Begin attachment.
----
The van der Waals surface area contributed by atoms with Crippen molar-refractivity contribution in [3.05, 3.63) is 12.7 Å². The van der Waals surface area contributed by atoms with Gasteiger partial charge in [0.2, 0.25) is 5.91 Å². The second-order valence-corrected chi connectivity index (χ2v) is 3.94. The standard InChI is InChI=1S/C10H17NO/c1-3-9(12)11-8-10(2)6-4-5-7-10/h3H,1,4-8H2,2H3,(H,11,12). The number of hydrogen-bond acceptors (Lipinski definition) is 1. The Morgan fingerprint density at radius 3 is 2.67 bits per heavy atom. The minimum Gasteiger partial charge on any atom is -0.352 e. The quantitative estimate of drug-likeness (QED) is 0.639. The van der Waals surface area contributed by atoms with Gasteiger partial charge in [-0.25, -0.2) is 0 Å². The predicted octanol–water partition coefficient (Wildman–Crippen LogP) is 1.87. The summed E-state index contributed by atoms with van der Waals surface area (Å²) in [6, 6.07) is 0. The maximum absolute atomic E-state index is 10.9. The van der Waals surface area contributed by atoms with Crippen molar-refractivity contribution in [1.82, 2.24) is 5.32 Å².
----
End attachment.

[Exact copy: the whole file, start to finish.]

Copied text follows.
The van der Waals surface area contributed by atoms with Crippen molar-refractivity contribution in [3.05, 3.63) is 12.7 Å². The van der Waals surface area contributed by atoms with Gasteiger partial charge in [0.2, 0.25) is 5.91 Å². The second-order valence-corrected chi connectivity index (χ2v) is 3.94. The standard InChI is InChI=1S/C10H17NO/c1-3-9(12)11-8-10(2)6-4-5-7-10/h3H,1,4-8H2,2H3,(H,11,12). The number of hydrogen-bond acceptors (Lipinski definition) is 1. The Morgan fingerprint density at radius 3 is 2.67 bits per heavy atom. The minimum Gasteiger partial charge on any atom is -0.352 e. The quantitative estimate of drug-likeness (QED) is 0.639. The van der Waals surface area contributed by atoms with Gasteiger partial charge in [-0.25, -0.2) is 0 Å². The predicted octanol–water partition coefficient (Wildman–Crippen LogP) is 1.87. The summed E-state index contributed by atoms with van der Waals surface area (Å²) in [6, 6.07) is 0. The maximum absolute atomic E-state index is 10.9. The van der Waals surface area contributed by atoms with Crippen molar-refractivity contribution in [1.82, 2.24) is 5.32 Å².